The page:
What do you do when you have just 3 nights and 3 days to tackle a city that is extremely well known for its food? You read and research and crosscheck, you ask trusted friends for their recommendations, you make reservations furiously, your organize, and you go to town. Below are the spots that I hit.
Anyone that knows me knows that I am a huge fan of eggs. There are several well known spots for this in SF, one being Plow in the Potrero Hill neighborhood. I thought Plow was great. It’s a smallish simple cafe like place, with seats inside, outside, and at the counter, and a wait that starts early and goes long. The infamous ricotta pancakes were delicious, as were the both of the egg dishes on order.
Heath Ceramics Cafe
Heath is an uber cool warehouse space that’s worth stepping foot into should you want either coffee, to browse some unique home goods, or both. Blue Bottle has now set up shop here in this calming ceramics haven, and if you’re in the area it’s definitely worth a look in.
Bi-Rite was so damn good that it was worth including, even though yes, it’s icecream and not actual food. Get some scoops, and go chill in the famous Mission Dolores Park nearby.
This was the biggest miss of the weekend. What apparently used to be a very solid spot, left us all with a pretty bad taste in our mouths, literally. Some of the dishes were still pretty top notch, but some fell short, and the service was probably the biggest problem of all. We waited about 45 minutes for our reservation, got no apologies, and then had to wait another 45 minutes for our food. It was unbelievably off-putting and really unimpressive.
Craftsman and Wolves
Mind-numbingly good, warm soft-boiled egg that somehow makes it’s way into a warm, crunchy, delicious scallion, bacon, and other things muffin. I was completely blow away by this creation. Craftsman and Wolves is a Mission based coffee shop first and foremost, but this morning breakfast treat is the highlight.
Unsure whether to go here or to April Bloom’s Tosca Cafe for a Saturday night dinner session, after much debate Mourad was the choice. The second restaurant from Mourad Lahlou in San Francisco well exceeded expectations and endlessly impressed. From the first bite, a caviar brioche, to the last, a lemon and huckleberry dessert that was among the best I’ve ever eaten, my experience here was exceptional. I would definitely add this to the roster for one of the nicer skewing nights out.
On a cool street in the charming Hayes Valley, Bar Jules is that welcoming neighboorhood joint that you definitely want to find. A simple interior is dotted with fresh orchards and cool art, with an open kitchen is the star centerpiece. The scorching hot baked eggs cooked with creme, julienne portobello mushrooms and breadcrumbs were exquisite, literally bubbling over when served (CLOSED)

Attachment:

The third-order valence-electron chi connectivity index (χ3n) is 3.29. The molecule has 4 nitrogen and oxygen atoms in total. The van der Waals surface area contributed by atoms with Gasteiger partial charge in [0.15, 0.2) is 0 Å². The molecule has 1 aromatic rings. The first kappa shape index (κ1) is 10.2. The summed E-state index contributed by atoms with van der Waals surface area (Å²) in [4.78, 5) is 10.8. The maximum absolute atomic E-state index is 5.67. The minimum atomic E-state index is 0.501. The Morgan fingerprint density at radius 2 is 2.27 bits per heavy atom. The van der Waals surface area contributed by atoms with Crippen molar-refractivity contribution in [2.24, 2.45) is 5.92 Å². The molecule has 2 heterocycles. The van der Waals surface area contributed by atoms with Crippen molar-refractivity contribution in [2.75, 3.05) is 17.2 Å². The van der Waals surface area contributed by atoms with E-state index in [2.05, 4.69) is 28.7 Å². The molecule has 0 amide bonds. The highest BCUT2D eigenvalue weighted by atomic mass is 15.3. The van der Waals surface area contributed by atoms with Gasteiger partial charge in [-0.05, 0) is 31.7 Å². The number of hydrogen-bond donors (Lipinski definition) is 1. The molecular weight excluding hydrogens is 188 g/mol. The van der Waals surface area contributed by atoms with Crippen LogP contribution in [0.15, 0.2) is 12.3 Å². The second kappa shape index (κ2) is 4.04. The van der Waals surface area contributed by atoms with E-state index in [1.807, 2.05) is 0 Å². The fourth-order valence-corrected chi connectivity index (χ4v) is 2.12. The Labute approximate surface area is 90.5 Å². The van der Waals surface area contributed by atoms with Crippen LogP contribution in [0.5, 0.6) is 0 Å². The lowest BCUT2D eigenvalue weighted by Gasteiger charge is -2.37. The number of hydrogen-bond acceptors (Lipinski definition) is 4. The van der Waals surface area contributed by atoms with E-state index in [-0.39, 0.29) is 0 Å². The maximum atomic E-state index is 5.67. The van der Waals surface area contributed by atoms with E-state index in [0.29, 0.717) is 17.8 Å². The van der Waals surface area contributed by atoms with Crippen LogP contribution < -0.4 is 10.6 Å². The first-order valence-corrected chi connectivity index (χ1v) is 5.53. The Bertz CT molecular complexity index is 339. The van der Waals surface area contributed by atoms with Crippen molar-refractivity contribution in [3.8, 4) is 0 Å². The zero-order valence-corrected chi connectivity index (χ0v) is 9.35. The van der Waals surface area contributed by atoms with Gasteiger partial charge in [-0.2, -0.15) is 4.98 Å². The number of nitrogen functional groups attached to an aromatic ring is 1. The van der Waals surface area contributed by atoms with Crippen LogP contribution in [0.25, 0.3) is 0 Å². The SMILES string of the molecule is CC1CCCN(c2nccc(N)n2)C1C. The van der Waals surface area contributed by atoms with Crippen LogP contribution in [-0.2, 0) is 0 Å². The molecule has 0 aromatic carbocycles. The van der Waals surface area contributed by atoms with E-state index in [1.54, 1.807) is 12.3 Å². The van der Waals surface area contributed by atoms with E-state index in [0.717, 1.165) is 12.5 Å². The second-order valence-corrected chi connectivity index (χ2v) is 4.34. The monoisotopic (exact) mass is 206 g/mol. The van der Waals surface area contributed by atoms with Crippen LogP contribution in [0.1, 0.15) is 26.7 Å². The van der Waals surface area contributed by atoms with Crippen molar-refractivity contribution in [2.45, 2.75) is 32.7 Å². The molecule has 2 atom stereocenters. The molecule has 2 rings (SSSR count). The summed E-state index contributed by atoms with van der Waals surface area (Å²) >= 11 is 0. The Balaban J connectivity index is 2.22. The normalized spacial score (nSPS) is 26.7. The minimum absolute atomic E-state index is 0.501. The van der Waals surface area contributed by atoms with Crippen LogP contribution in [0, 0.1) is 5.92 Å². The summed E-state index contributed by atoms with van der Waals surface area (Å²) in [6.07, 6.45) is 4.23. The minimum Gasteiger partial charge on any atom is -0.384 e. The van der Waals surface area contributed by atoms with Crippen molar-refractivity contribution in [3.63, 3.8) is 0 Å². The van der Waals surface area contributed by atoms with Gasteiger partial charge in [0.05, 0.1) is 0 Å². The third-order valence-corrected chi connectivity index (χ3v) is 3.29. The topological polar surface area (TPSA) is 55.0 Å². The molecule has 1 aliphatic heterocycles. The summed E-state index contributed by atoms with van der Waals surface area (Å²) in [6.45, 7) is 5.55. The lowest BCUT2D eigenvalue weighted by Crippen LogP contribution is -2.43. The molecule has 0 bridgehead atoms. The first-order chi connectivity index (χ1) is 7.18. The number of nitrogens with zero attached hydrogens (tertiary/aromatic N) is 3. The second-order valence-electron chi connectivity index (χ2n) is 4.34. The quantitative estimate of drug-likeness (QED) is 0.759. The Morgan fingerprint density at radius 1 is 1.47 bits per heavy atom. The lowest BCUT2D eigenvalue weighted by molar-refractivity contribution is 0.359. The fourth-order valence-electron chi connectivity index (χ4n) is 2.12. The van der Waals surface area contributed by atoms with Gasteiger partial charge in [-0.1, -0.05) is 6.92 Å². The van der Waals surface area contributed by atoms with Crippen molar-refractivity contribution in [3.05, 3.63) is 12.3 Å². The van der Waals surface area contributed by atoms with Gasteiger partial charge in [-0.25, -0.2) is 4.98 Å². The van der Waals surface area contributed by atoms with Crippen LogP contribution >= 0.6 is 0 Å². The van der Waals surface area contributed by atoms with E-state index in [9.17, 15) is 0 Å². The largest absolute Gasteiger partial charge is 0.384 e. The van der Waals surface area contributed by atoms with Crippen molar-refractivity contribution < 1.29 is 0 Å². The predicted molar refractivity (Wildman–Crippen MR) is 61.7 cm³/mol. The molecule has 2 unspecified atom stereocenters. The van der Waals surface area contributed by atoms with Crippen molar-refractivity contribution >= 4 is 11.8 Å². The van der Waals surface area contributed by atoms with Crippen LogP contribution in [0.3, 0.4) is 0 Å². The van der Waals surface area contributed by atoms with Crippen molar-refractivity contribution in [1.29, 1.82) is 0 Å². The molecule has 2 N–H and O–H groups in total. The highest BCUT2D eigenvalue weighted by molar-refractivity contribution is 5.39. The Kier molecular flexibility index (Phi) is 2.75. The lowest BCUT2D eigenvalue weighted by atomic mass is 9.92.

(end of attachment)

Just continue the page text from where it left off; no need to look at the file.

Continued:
This might be one of my favorite restaurants so far of 2015, in any city. While I had initially wanted to cross sister restaurant State Bird Provisions off of my list, this was also a place I wanted to hit and I jumped at the 5:45pm opening on OpenTable. The Progress pulled me in the moment I walked in. The impressive and articulately designed space has a breathlessness and a buzz about it, and a menu to match. Every person we came across on the well but casually and somewhat nautically dressed staff was exceedingly passionate and friendly, each dish we tried seemed somehow better than the last, and the presentation of the plates was as notable as the taste. Stand outs included the pecorino roti with black truffle buttermilk, the maitake, tofu and bok choy ‘stir fry’ and the snapper, turnip, and crème fraiche. I would go back again in a heartbeat, and be extremely excited to do so.
Taqueria Cancun and Pancho Villa Taqueria
The Mission district of SF is home of dozens of down and dirty Mexican joints, among them Cancun Taqueria and Pancho Villa Taqueria. At Cancun I had a late night burrito, at Pancho Villa I ate a second lunch in the form of tacos. Both were very simple, and very good.
Swan Oyster Depot
Family owned and operated Swan Oyster has been pumping out seafood for over 100 years, and it doesn’t look like the business is slowing down anytime soon. It opens at 10:30am and there was a line out the door by 9:30. I was the last one seated of the day’s first batch. The “restaurant” is comprised only of one long counter, several friendly, happy looking men running the operation, and a ton of fresh fish everywhere you look. Menus are on the wall and the options include just a few things, crudo, clam chowder, and oysters of course to name a few. The mixed crudo is what I tried, complete with salmon, scallops, tuna and hamachi, and all topped with diced onions, capers and olive oil. It was awesome.
Daytime things, helpful when trying to walk off the food:
Golden Gate Bridge
Nob Hill / Russian Hill